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TalkToMeInKorean.

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LEVEL 9 LESSON 24
If you are familiar with the structure -(), which was introduced in the previous lesson, it is easy to guess what -(/)() and -()() mean.

Origins
-(/)() is a combination of -(/) and - , and the literal translation is while saying ABC does XYZ. Similarly, -()() is originally -() + - and, therefore, literally translates as while saying that ABC is XYZ.

However, what makes the endings -(/)() and -()() have different meanings from the literal translations is the fact that they can be used as sentence endings. Note that the endings have - at the end for .

Actual Usage
-(/)() and -()() can be used when you want to show your surprise or dissatisfaction after finding out that what you thought was true is not the actual truth, or when you are just fact-checking what you heard before with someone else.

Ex) + - = = you said you were going home (but you are here)

Ex) + - = = you said you were a student (yet, apparently,you are not)

Ex) + - = = you told me to leave (and now you are saying otherwise)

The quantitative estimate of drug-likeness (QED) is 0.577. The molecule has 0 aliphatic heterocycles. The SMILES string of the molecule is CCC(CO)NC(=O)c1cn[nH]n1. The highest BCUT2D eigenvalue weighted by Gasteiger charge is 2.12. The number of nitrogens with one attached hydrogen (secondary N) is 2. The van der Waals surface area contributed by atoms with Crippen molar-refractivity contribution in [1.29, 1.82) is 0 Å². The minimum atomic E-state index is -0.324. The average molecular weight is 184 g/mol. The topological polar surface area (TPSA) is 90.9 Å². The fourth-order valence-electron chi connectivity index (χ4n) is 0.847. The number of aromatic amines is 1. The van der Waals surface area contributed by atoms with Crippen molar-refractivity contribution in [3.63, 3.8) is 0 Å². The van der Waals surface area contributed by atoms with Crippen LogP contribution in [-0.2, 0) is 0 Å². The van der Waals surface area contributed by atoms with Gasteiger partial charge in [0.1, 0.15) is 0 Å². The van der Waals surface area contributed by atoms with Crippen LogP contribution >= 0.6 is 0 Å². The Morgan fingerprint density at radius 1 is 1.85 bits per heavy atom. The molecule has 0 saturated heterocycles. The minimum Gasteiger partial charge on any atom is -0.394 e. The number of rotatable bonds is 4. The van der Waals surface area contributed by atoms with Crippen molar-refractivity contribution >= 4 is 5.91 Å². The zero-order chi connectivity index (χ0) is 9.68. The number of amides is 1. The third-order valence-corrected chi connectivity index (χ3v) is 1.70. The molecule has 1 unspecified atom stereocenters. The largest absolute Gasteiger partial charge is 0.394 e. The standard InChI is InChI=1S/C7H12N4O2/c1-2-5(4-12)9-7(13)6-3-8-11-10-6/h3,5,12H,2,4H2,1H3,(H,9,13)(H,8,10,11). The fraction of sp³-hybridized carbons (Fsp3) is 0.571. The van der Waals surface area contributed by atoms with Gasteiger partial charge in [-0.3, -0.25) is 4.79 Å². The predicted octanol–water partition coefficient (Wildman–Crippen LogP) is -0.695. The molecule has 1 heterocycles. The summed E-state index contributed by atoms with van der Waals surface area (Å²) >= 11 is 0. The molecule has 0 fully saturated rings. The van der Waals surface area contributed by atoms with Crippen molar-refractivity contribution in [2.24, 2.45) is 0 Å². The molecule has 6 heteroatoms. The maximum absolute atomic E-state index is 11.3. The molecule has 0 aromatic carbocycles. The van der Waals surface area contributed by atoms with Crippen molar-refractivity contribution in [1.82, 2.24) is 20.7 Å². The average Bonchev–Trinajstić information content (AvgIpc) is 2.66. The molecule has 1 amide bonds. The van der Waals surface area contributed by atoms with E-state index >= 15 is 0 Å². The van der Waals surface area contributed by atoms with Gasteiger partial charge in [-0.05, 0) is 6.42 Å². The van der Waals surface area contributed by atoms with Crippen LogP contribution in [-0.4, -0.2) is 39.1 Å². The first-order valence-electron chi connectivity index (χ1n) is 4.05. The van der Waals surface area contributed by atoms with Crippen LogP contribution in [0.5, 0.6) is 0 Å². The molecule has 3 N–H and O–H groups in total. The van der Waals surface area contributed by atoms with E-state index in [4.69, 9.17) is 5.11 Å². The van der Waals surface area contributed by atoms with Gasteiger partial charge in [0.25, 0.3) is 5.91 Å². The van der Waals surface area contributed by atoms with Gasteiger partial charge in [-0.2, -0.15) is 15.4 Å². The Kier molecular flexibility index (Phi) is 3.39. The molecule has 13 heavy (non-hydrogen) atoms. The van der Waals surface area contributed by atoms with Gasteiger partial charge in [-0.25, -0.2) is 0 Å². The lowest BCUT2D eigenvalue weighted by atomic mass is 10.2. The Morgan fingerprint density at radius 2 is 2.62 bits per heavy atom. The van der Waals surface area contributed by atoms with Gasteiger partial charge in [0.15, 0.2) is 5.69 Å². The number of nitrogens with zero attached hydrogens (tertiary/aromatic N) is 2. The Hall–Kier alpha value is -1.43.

This PDF is to be used along with the MP3 audio lesson available at TalkToMeInKorean.com. Please feel free to share TalkToMeInKoreans free Korean lessons and PDF files with anybody who is studying Korean. If you have any questions or feedback, visit TalkToMeInKorean.com.

TalkToMeInKorean.com - Free Korean Lesson Notes

LEVEL 9 LESSON 24
These endings do not always make the sentence a question, but it is very common to put a question mark at the end of the sentence to emphasize the fact that the speaker was surprised, disappointed, or intrigued, depending on the context.

Sample Sentences:
1. ? = I heard you were going to move next month.

2. ? = I heard its already over. Is that right?

3. ? = Didnt you say you were still a student?

4. ! = You said you didnt know each other that well!

5. . = You said you didnt have a girlfriend!

This PDF is to be used along with the MP3 audio lesson available at TalkToMeInKorean.com. Please feel free to share TalkToMeInKoreans free Korean lessons and PDF files with anybody who is studying Korean. If you have any questions or feedback, visit TalkToMeInKorean.com.